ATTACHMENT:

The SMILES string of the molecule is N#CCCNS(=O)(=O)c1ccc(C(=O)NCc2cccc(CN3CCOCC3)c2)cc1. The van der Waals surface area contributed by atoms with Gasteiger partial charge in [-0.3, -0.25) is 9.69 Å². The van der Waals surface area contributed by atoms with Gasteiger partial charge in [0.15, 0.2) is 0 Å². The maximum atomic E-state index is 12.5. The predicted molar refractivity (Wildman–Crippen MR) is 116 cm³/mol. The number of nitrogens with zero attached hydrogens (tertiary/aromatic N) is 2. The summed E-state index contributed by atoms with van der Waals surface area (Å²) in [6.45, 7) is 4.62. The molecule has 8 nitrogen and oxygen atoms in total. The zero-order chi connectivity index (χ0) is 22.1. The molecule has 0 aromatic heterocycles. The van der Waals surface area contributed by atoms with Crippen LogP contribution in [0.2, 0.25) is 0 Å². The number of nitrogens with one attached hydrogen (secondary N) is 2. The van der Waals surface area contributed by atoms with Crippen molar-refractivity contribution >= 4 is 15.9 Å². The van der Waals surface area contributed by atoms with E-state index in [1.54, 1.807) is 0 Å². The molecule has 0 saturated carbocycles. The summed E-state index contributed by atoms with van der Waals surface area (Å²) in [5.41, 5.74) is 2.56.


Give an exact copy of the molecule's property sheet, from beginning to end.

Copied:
The SMILES string of the molecule is N#CCCNS(=O)(=O)c1ccc(C(=O)NCc2cccc(CN3CCOCC3)c2)cc1. The van der Waals surface area contributed by atoms with Gasteiger partial charge in [-0.3, -0.25) is 9.69 Å². The van der Waals surface area contributed by atoms with Gasteiger partial charge in [0.15, 0.2) is 0 Å². The maximum atomic E-state index is 12.5. The predicted molar refractivity (Wildman–Crippen MR) is 116 cm³/mol. The number of nitrogens with zero attached hydrogens (tertiary/aromatic N) is 2. The summed E-state index contributed by atoms with van der Waals surface area (Å²) in [6.45, 7) is 4.62. The molecule has 8 nitrogen and oxygen atoms in total. The zero-order chi connectivity index (χ0) is 22.1. The molecule has 0 aromatic heterocycles. The van der Waals surface area contributed by atoms with Crippen LogP contribution in [0.2, 0.25) is 0 Å². The number of nitrogens with one attached hydrogen (secondary N) is 2. The van der Waals surface area contributed by atoms with Crippen molar-refractivity contribution >= 4 is 15.9 Å². The van der Waals surface area contributed by atoms with E-state index in [1.54, 1.807) is 0 Å². The molecule has 0 saturated carbocycles. The summed E-state index contributed by atoms with van der Waals surface area (Å²) in [5.41, 5.74) is 2.56.